Grading The Players - Running Backs

Following is a series grading the players and strength of position for the 2003-04 Steelers.<br><br> Today: <b> The running backs</b><br><br>

There is little doubt Jerome Bettis is no longer a top-notch NFL running back. In fact, at this point in his career, he's not a lot more than average, and that's if he's healthy. But Bettis has finished the last two seasons very much unhealthy and heading into his 11th NFL season, that's not a good thing.

The Steelers will use Bettis this season as a short-yardage back and as a guy to move the chains when they're trying to run the clock. He should still be able to do those things. Grade C

Amos Zereoue benefited greatly from Bettis' injuries last season, rushing for a career-high 762 yards and catching 42 passes. He still takes too many losses looking for a hole and isn't effective at all when the Steelers are trying to grind out time late in games. Zereoue proved last season he can be an effective component of an NFL offense, but he's still not a guy you'd want to give the ball 300 times. Grade C

There are those out there who believe if he wasn't as fragile as a China doll that Chris Fuamatu-Ma'afala would be a pretty good NFL running back. I'm not among them. Don't get me wrong. Fuamatu-Ma'afala can be a decent role player, but you have to take the injuries into account and he just breaks down every year.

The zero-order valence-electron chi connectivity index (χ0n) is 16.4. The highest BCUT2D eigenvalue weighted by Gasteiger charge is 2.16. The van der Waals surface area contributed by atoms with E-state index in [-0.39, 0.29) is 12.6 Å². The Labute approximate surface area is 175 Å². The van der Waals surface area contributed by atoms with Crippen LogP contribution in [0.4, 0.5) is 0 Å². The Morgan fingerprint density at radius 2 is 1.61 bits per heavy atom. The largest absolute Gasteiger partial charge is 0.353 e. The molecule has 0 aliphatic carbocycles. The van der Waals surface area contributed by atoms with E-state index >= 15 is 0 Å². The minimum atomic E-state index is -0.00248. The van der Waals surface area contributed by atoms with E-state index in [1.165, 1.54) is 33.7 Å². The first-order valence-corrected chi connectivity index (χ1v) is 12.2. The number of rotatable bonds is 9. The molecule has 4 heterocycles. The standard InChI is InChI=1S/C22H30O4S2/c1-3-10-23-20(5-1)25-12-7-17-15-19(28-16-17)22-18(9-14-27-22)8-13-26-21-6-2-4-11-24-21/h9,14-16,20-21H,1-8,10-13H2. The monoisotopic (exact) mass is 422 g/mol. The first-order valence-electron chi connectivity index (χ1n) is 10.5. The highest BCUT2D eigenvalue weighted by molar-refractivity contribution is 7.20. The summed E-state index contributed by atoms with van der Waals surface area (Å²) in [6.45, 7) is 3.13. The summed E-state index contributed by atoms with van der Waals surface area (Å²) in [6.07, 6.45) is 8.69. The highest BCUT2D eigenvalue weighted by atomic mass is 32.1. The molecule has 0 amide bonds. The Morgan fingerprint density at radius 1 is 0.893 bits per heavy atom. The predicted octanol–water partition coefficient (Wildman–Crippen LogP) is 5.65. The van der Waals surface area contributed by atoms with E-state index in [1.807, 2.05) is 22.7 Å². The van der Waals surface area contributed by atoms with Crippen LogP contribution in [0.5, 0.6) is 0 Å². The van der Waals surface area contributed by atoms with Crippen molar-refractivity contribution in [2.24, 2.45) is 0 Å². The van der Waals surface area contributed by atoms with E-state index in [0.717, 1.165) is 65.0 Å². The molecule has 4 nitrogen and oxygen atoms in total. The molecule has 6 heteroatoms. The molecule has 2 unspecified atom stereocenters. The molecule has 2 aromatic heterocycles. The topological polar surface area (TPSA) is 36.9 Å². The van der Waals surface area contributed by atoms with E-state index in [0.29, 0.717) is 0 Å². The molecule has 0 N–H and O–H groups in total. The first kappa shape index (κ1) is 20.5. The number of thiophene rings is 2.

Just think, had the Steelers not matched New England's offer for him a couple of years ago, the Patriots would have been saddled with him and wouldn't have signed Antowan Smith. Think the Patriots would have won a Super Bowl with Fuamatu-Ma'afala as their feature back? Me neither. Grade D

Dan Kreider is an excellent blocker and pretty good receiver. But he's also a fullback and they have a pretty short shelf life. It's like being a crash-test dummy.

But of the running backs on the Steelers' roster, he may be the only one who is clearly an above-average NFL player at this point in his career. Then again, he's still a fullback. Grade B-

Verron Haynes was drafted by the Steelers last year to be Kreider's backup. But they realized in training camp that he was better suited to be a runner, not a blocker. Haynes also filled in for a short stretch as the team's third-down back when Bettis and Fuamatu-Ma'afala were out with injuries. He didn't really catch the ball well enough, however, to fill that role and later broke his leg playing special teams. Haynes has promise, but at this point, he's just another guy. Grade D

The Steelers took fullback J.T. Wall in the seventh round of this year's draft and also brought in rookie free agent Wes Ours to compete for a backup spot to Kreider, who's scheduled to be an unrestricted free agent after the season. Both are true blocking backs.

If one of them makes the team, it could be at the expense of Fuamatu-Ma'afala if the Steelers choose to go with five running backs instead of six. Grade Incomplete

Final analysis: It doesn't seem all that long ago that running back was considered the team's deepest position. That's not the case any longer and the team will be forced to take a back early in next year's draft, which should be deep at that position. The Steelers have solid players at the position heading into this season, but no stars.

Overall position grade C

Dale Lolley

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